It’s often said that what learned outside the classroom in college is just as, if not more important than what’s learned inside the classroom. What’s so unique about college is that you are exposed to all new types of people, experiences, and cultures, which ultimately help you gain a better understanding of yourself and your place within the world.
While in college, for reasons you might not even understand, you might identify with someone who, on the surface, seems to be so completely opposite of you. Maybe you’re exposed to something that you’ve never tried before, but you find yourself truly enjoying it. So, you question why it was in the first place you were so hesitant to interact with these unfamiliar people and experiences.
During your time in college, you come to understand the influences in your life that pressure you to think certain ways. You may realize that you believed things before that simply aren’t true, or that you were closed off to new experiences.
College is no time for that. It is not the time to find a comfort zone and remain safely within its boundaries; it is the time to broaden your horizons and discover yourself. What better way to do that than to connect with your peers through on-campus organizations?
Most universities offer hundreds of unique clubs and organizations to their students, including social sororities and fraternities, multicultural sororities and fraternities, academic or honors-based sororities and fraternities, intramural, club, and NCAA sporting teams, student government, students newspapers, and a variety of clubs based on academic focuses, professional achievement, campus events, philanthropy, personal skills and background, extracurricular interests, political affiliations, relegion, and more. Most universities offer on-campus jobs, leadership positions, and roles as orientation guides. Each undergraduate student is bound to identify with at least one of his or her university’s on-campus organizations. If you don’t, however, what’s to stop you from starting one based off your personal interests?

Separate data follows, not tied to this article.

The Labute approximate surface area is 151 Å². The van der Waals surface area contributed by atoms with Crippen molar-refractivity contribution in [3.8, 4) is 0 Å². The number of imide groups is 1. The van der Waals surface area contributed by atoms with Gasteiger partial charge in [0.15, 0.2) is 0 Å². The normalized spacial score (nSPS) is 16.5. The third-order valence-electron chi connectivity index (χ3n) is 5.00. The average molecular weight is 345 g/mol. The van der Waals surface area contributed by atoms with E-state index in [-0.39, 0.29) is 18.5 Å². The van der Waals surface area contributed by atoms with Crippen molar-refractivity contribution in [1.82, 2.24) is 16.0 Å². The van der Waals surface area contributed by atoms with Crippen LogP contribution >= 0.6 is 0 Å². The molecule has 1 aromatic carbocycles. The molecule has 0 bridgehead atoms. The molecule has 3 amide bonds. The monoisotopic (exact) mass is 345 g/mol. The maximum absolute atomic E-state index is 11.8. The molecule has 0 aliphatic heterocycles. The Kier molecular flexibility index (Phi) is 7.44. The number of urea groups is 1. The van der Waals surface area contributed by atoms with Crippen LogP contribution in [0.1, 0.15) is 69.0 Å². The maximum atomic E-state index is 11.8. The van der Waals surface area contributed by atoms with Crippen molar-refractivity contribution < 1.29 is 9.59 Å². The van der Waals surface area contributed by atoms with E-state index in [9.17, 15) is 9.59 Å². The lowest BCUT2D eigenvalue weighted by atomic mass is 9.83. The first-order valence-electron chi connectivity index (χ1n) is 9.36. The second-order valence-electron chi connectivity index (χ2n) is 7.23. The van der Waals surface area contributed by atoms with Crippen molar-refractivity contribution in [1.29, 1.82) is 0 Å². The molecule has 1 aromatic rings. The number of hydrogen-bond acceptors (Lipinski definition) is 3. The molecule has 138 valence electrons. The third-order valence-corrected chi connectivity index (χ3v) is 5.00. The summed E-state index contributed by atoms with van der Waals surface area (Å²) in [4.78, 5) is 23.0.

The benefits of being involved in an on-campus organization are infinite. Since you’ll be submerged in the heart of your university, you will constantly be in the know about upcoming events, news, and so on. You’ll have fun while getting to know other students just like you, students completely different from you, potential students to whom you can showcase your amazing university, alumni, esteemed faculty and members of the administration, and members of the local community. You’ll likely establish incredible friendships and build connections that could help you down the road (anything from getting out of a parking ticket to a new job).
We were all told time and time again in high school that universities look for students with more than just good grades — they want well-rounded students who participate in extra curricular activities. The same goes for companies looking to hire recent college graduates — they want to hire people who are more than just brains, and who have applicable skills. After all, those people will be your future colleagues one day, and will have to spend eight hours a day, five days a week with you. Do you really think they want to hire someone who has no life outside of school or work?
Knowing that you are contributing to the improvement of your university will give you a newfound sense of pride for your alma mater. You’ll learn what it means to be a part of a team, and if you get the chance to take a leadership role within your organization, you’ll gain invaluable life skills that can only be learned through practice. Above all, you’ll make the most out of your far-too-short time in college, and you’ll make irreplaceable memories!
What’s your favorite way to stay involved with your university? Send me your pictures on Twitter and I might retweet you!